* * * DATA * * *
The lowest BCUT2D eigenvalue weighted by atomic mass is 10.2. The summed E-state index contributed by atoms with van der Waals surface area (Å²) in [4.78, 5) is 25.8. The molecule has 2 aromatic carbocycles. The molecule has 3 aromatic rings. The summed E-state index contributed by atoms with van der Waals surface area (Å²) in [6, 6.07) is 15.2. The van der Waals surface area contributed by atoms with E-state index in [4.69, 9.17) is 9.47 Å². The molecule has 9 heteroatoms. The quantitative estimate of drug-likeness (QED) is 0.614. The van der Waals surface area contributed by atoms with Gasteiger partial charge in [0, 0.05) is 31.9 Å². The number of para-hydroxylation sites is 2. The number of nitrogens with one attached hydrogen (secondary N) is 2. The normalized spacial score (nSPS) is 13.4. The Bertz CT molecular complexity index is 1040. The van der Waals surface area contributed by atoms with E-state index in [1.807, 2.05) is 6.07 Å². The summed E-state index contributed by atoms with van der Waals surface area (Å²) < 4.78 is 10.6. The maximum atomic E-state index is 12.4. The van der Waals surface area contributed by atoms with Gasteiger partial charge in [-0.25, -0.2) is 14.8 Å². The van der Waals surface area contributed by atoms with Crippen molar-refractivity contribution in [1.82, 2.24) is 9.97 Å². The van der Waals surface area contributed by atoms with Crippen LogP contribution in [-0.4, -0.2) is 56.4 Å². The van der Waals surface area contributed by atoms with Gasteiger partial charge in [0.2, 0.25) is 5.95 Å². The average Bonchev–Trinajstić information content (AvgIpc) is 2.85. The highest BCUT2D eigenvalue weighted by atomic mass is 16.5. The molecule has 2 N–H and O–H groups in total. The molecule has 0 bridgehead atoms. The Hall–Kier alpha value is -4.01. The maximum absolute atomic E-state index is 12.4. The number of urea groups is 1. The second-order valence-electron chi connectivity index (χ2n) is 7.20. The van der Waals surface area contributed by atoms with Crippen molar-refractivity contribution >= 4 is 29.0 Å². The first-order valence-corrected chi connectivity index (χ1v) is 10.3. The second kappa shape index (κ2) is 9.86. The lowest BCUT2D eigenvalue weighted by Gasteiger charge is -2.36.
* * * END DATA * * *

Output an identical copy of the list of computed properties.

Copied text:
The lowest BCUT2D eigenvalue weighted by atomic mass is 10.2. The summed E-state index contributed by atoms with van der Waals surface area (Å²) in [4.78, 5) is 25.8. The molecule has 2 aromatic carbocycles. The molecule has 3 aromatic rings. The summed E-state index contributed by atoms with van der Waals surface area (Å²) in [6, 6.07) is 15.2. The van der Waals surface area contributed by atoms with E-state index in [4.69, 9.17) is 9.47 Å². The molecule has 9 heteroatoms. The quantitative estimate of drug-likeness (QED) is 0.614. The van der Waals surface area contributed by atoms with Gasteiger partial charge in [0, 0.05) is 31.9 Å². The number of para-hydroxylation sites is 2. The number of nitrogens with one attached hydrogen (secondary N) is 2. The normalized spacial score (nSPS) is 13.4. The Bertz CT molecular complexity index is 1040. The van der Waals surface area contributed by atoms with E-state index in [1.807, 2.05) is 6.07 Å². The summed E-state index contributed by atoms with van der Waals surface area (Å²) < 4.78 is 10.6. The maximum atomic E-state index is 12.4. The van der Waals surface area contributed by atoms with Gasteiger partial charge in [-0.25, -0.2) is 14.8 Å². The van der Waals surface area contributed by atoms with Crippen molar-refractivity contribution in [1.82, 2.24) is 9.97 Å². The van der Waals surface area contributed by atoms with Crippen LogP contribution in [-0.4, -0.2) is 56.4 Å². The van der Waals surface area contributed by atoms with Gasteiger partial charge in [0.2, 0.25) is 5.95 Å². The average Bonchev–Trinajstić information content (AvgIpc) is 2.85. The highest BCUT2D eigenvalue weighted by atomic mass is 16.5. The molecule has 2 N–H and O–H groups in total. The molecule has 0 bridgehead atoms. The Hall–Kier alpha value is -4.01. The maximum absolute atomic E-state index is 12.4. The number of urea groups is 1. The second-order valence-electron chi connectivity index (χ2n) is 7.20. The van der Waals surface area contributed by atoms with Crippen molar-refractivity contribution >= 4 is 29.0 Å². The first-order valence-corrected chi connectivity index (χ1v) is 10.3. The second kappa shape index (κ2) is 9.86. The lowest BCUT2D eigenvalue weighted by Gasteiger charge is -2.36.